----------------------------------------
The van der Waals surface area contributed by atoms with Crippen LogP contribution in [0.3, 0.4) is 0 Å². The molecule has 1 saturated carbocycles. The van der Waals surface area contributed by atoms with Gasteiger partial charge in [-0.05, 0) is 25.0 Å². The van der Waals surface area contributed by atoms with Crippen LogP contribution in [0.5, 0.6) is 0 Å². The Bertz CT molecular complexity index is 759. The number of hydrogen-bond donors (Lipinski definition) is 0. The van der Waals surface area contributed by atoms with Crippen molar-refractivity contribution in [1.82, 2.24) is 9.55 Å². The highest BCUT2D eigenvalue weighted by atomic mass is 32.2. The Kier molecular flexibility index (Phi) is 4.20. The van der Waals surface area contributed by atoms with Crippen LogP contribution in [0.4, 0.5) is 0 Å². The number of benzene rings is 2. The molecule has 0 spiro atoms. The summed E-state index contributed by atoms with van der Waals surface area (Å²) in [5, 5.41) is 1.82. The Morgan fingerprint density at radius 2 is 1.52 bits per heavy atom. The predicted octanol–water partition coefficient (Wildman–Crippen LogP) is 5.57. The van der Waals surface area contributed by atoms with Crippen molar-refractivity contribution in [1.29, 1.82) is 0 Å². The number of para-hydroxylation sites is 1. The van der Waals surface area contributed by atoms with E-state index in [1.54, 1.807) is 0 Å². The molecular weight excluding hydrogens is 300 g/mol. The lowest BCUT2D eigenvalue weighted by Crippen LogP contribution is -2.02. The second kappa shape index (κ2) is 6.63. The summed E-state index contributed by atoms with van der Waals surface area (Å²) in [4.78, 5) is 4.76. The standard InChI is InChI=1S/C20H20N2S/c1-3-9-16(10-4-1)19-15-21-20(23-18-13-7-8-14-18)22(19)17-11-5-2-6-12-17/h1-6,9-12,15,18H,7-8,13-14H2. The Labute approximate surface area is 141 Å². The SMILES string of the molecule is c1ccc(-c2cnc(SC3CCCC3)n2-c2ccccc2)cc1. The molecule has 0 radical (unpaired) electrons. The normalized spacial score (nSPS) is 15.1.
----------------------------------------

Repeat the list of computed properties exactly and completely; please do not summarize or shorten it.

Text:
The van der Waals surface area contributed by atoms with Crippen LogP contribution in [0.3, 0.4) is 0 Å². The molecule has 1 saturated carbocycles. The van der Waals surface area contributed by atoms with Gasteiger partial charge in [-0.05, 0) is 25.0 Å². The van der Waals surface area contributed by atoms with Crippen LogP contribution in [0.5, 0.6) is 0 Å². The Bertz CT molecular complexity index is 759. The number of hydrogen-bond donors (Lipinski definition) is 0. The van der Waals surface area contributed by atoms with Crippen molar-refractivity contribution in [1.82, 2.24) is 9.55 Å². The highest BCUT2D eigenvalue weighted by atomic mass is 32.2. The Kier molecular flexibility index (Phi) is 4.20. The van der Waals surface area contributed by atoms with Crippen LogP contribution in [0.4, 0.5) is 0 Å². The number of benzene rings is 2. The molecule has 0 spiro atoms. The summed E-state index contributed by atoms with van der Waals surface area (Å²) in [5, 5.41) is 1.82. The Morgan fingerprint density at radius 2 is 1.52 bits per heavy atom. The predicted octanol–water partition coefficient (Wildman–Crippen LogP) is 5.57. The van der Waals surface area contributed by atoms with Crippen molar-refractivity contribution in [1.29, 1.82) is 0 Å². The number of para-hydroxylation sites is 1. The van der Waals surface area contributed by atoms with E-state index in [1.54, 1.807) is 0 Å². The molecular weight excluding hydrogens is 300 g/mol. The lowest BCUT2D eigenvalue weighted by Crippen LogP contribution is -2.02. The second kappa shape index (κ2) is 6.63. The summed E-state index contributed by atoms with van der Waals surface area (Å²) in [4.78, 5) is 4.76. The standard InChI is InChI=1S/C20H20N2S/c1-3-9-16(10-4-1)19-15-21-20(23-18-13-7-8-14-18)22(19)17-11-5-2-6-12-17/h1-6,9-12,15,18H,7-8,13-14H2. The Labute approximate surface area is 141 Å². The SMILES string of the molecule is c1ccc(-c2cnc(SC3CCCC3)n2-c2ccccc2)cc1. The molecule has 0 radical (unpaired) electrons. The normalized spacial score (nSPS) is 15.1.